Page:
[1]. In this survey “top strategic decision maker” was defined as “typically, members of your company's Executive Committee or Management Board, or employees who make strategic decisions at a similar level.”

Adapting to a new future

The pandemic was a huge shock to the retail sector, but it should not mean that retailers’ existing strategies need to be totally rebuilt. Most of the challenges it presented – and which are reflected in the findings of the C-suite Barometer – were an amplification of existing developments, rather than entirely new ones. Online sales were already growing exponentially in most markets. This, combined with innovations in technology and data processing, changed the way customers expected to be serviced, with a greater focus on personalisation and authenticity. It was also feeding into increasing awareness – and concern – around sustainability. And, of course, greater online competition was inevitably putting a downwards pressure on prices.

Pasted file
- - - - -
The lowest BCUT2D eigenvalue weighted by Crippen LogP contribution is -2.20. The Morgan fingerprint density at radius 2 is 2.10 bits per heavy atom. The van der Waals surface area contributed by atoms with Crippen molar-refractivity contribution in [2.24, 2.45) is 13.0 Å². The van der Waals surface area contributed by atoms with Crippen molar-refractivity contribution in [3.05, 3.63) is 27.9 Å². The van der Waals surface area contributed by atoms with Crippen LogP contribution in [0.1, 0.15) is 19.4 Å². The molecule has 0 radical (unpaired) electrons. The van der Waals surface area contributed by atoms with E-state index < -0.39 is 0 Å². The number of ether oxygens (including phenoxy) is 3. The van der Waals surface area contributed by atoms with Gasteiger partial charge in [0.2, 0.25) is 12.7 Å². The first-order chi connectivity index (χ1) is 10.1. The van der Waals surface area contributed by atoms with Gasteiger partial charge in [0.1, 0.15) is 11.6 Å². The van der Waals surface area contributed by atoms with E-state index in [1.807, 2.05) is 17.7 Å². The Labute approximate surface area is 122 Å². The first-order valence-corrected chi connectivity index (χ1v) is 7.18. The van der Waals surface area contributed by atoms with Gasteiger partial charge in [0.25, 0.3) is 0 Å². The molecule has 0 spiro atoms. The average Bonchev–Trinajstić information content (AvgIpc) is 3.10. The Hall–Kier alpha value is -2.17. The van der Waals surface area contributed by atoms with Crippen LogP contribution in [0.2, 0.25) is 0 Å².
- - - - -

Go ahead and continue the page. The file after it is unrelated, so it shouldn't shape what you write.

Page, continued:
These key issues – e-commerce, personalisation, sustainability and pricing – should already be at the heart of retailer strategies, Covid crisis or not. As indicated by the 70% of respondents who said they were expecting growth in 2021, retailers who address these issues successfully can look forward to stronger loyalty and increasing sales over the next few years. 


Read the full C-suite barometer report here.


Insights from the retail and consumer sector with Isabelle Massa and Francisco Sanchez